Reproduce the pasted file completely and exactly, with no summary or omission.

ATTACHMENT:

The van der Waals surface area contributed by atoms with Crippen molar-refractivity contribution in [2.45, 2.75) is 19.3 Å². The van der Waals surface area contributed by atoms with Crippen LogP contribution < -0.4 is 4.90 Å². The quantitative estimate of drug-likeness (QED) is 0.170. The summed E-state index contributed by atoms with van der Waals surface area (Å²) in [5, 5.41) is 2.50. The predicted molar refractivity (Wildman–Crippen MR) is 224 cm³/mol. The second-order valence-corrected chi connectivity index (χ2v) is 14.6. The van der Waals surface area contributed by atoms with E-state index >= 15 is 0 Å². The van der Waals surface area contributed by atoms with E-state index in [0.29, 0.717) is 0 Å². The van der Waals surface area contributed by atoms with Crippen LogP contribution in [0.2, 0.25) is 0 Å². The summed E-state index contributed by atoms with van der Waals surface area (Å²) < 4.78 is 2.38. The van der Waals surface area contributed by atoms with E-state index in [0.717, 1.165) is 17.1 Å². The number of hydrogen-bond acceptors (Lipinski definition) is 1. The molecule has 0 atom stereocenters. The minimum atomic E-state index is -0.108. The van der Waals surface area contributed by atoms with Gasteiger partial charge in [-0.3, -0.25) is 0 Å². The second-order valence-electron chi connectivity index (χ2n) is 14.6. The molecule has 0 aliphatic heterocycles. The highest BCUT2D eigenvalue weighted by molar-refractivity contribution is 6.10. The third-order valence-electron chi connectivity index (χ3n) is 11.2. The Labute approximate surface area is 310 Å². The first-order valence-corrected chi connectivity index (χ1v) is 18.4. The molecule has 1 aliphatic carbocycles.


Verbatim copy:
The van der Waals surface area contributed by atoms with Crippen molar-refractivity contribution in [2.45, 2.75) is 19.3 Å². The van der Waals surface area contributed by atoms with Crippen LogP contribution < -0.4 is 4.90 Å². The quantitative estimate of drug-likeness (QED) is 0.170. The summed E-state index contributed by atoms with van der Waals surface area (Å²) in [5, 5.41) is 2.50. The predicted molar refractivity (Wildman–Crippen MR) is 224 cm³/mol. The second-order valence-corrected chi connectivity index (χ2v) is 14.6. The van der Waals surface area contributed by atoms with E-state index >= 15 is 0 Å². The van der Waals surface area contributed by atoms with E-state index in [0.29, 0.717) is 0 Å². The van der Waals surface area contributed by atoms with Crippen LogP contribution in [0.2, 0.25) is 0 Å². The summed E-state index contributed by atoms with van der Waals surface area (Å²) < 4.78 is 2.38. The van der Waals surface area contributed by atoms with E-state index in [0.717, 1.165) is 17.1 Å². The number of hydrogen-bond acceptors (Lipinski definition) is 1. The molecule has 0 atom stereocenters. The minimum atomic E-state index is -0.108. The van der Waals surface area contributed by atoms with Gasteiger partial charge in [-0.3, -0.25) is 0 Å². The second-order valence-electron chi connectivity index (χ2n) is 14.6. The molecule has 0 aliphatic heterocycles. The highest BCUT2D eigenvalue weighted by molar-refractivity contribution is 6.10. The third-order valence-electron chi connectivity index (χ3n) is 11.2. The Labute approximate surface area is 310 Å². The first-order valence-corrected chi connectivity index (χ1v) is 18.4. The molecule has 1 aliphatic carbocycles.